my sister asks me to consider what would make me happy.
i am living fairly innocuously in a town where tall trees make shadows on the wide paved street and the sound, at eleven o’clock, is of left over rain drops descending through layers of leaves. tonight i am listening to music made by people i used to vaguely know. there is something going on in this world, just a drive away from where i am, but it seems like another world to get there, like a space suit and a golden key sort of trip, if you see what i mean, to arrive in one piece, to arrive in style.
what would make me happy? to be gay. a gay man with this woman of a body, this woman shape, these woman arms and thighs, woman breasts and woman feet. to be a gay man who was once a six year old in pink leotard and tights, who grew into a fifteen year-old girl with defiant eyes, who made friends with the cafeteria ladies and disappointed the faculty and should have been in trouble, but wasn’t.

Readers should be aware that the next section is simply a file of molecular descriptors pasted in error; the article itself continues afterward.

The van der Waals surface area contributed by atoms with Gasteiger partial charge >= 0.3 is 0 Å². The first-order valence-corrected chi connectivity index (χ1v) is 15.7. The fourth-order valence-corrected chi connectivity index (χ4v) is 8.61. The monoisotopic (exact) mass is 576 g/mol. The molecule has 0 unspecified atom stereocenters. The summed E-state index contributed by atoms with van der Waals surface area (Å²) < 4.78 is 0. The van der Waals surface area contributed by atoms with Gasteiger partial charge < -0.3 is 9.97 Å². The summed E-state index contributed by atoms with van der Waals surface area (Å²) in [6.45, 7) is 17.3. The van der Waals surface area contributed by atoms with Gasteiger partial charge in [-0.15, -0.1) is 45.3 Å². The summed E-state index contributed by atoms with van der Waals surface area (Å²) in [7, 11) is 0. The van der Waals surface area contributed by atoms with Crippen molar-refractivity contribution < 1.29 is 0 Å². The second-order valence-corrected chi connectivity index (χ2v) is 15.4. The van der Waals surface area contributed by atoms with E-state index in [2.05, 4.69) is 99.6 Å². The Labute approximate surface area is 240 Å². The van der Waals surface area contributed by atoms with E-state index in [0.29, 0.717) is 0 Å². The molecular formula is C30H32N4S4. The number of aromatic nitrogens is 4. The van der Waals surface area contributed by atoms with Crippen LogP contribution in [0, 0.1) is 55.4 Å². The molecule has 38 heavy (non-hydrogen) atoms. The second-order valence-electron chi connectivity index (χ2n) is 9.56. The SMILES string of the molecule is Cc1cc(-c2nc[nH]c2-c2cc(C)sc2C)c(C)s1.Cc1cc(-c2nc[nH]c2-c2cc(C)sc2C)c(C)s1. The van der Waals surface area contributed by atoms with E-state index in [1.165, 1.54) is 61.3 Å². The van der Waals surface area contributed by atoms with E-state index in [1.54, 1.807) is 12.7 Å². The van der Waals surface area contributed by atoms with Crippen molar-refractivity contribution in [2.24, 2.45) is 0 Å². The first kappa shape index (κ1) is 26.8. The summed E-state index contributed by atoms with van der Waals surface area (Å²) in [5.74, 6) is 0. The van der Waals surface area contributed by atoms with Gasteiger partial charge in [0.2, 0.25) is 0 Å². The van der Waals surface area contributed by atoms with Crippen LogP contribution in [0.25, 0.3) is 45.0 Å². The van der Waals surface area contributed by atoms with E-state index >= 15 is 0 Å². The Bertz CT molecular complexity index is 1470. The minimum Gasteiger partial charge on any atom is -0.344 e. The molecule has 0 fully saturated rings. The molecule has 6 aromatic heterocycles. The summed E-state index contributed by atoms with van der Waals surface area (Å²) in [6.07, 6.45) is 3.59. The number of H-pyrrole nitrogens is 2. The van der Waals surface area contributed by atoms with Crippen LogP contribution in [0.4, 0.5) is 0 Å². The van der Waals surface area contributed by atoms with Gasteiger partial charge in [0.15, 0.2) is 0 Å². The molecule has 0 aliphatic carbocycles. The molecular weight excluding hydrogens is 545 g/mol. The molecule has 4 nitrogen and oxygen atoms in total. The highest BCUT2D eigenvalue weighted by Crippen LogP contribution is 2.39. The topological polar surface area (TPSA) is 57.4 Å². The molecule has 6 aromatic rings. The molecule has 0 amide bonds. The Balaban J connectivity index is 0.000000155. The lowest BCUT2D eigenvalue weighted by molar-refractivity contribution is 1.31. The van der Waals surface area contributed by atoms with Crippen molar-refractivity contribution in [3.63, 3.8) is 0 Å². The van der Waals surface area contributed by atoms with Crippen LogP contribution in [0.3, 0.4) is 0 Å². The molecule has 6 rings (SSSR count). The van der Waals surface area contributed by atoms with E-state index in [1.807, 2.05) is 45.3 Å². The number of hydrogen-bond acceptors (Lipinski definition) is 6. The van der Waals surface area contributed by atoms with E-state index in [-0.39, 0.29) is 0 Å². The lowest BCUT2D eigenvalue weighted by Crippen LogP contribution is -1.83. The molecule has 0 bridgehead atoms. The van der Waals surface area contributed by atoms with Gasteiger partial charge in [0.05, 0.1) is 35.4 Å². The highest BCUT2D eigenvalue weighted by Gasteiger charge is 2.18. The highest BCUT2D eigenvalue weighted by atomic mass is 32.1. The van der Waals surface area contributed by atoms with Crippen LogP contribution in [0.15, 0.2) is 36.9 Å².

now i am a typewriter and a guitar clerk and a speckled egg with a hawk inside who craves the tender jaw of chipmunk fed her by the thing too giant to be recognized as mother, who must therefore be god.
what would make me happy would be to fall in love while stepping across a river, while stone-walking in a stream. what would make me happy would be to negotiate traffic on the way to a yogurt shop where the walnuts and passionfruit wait behind a glass case to be mixed in.
it is not as if these words are just waiting behind my teeth while i grit them. they come and go as taxis, willing to pick up the next ready passenger while my tongue plays dumb fumbling with foreign currency, protracted by the plan to organize the phrase, as if it were in an unmastered language: how much will it cost me to get where i’m going?